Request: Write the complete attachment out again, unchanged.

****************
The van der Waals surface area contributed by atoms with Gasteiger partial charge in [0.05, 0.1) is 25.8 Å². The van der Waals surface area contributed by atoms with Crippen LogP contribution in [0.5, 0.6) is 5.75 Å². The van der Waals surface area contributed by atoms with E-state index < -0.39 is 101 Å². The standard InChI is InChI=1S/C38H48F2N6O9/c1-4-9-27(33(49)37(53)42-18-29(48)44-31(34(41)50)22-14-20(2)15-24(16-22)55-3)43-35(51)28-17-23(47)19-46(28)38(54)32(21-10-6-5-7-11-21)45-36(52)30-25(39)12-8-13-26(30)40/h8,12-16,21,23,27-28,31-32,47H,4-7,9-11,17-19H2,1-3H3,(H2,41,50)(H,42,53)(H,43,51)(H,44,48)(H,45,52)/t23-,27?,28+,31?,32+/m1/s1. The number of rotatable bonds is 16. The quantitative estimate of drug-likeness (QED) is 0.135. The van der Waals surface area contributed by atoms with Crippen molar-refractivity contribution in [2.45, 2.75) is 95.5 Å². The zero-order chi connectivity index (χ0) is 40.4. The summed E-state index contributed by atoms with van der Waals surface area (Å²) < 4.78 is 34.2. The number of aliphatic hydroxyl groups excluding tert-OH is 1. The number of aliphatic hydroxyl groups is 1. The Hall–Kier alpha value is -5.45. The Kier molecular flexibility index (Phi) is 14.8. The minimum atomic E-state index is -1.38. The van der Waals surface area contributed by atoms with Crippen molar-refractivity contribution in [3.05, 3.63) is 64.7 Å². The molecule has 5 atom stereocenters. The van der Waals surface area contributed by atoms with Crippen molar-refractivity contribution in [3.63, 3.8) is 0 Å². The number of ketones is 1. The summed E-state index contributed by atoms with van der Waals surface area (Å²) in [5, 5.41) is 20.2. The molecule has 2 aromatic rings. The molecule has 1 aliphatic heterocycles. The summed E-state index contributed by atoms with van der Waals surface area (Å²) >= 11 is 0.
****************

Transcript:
The van der Waals surface area contributed by atoms with Gasteiger partial charge in [0.05, 0.1) is 25.8 Å². The van der Waals surface area contributed by atoms with Crippen LogP contribution in [0.5, 0.6) is 5.75 Å². The van der Waals surface area contributed by atoms with E-state index < -0.39 is 101 Å². The standard InChI is InChI=1S/C38H48F2N6O9/c1-4-9-27(33(49)37(53)42-18-29(48)44-31(34(41)50)22-14-20(2)15-24(16-22)55-3)43-35(51)28-17-23(47)19-46(28)38(54)32(21-10-6-5-7-11-21)45-36(52)30-25(39)12-8-13-26(30)40/h8,12-16,21,23,27-28,31-32,47H,4-7,9-11,17-19H2,1-3H3,(H2,41,50)(H,42,53)(H,43,51)(H,44,48)(H,45,52)/t23-,27?,28+,31?,32+/m1/s1. The number of rotatable bonds is 16. The quantitative estimate of drug-likeness (QED) is 0.135. The van der Waals surface area contributed by atoms with Crippen molar-refractivity contribution in [2.45, 2.75) is 95.5 Å². The zero-order chi connectivity index (χ0) is 40.4. The summed E-state index contributed by atoms with van der Waals surface area (Å²) < 4.78 is 34.2. The number of aliphatic hydroxyl groups excluding tert-OH is 1. The number of aliphatic hydroxyl groups is 1. The Hall–Kier alpha value is -5.45. The Kier molecular flexibility index (Phi) is 14.8. The minimum atomic E-state index is -1.38. The van der Waals surface area contributed by atoms with Crippen molar-refractivity contribution in [3.05, 3.63) is 64.7 Å². The molecule has 5 atom stereocenters. The van der Waals surface area contributed by atoms with Crippen molar-refractivity contribution in [3.63, 3.8) is 0 Å². The number of ketones is 1. The summed E-state index contributed by atoms with van der Waals surface area (Å²) in [5, 5.41) is 20.2. The molecule has 2 aromatic rings. The molecule has 1 aliphatic heterocycles. The summed E-state index contributed by atoms with van der Waals surface area (Å²) >= 11 is 0.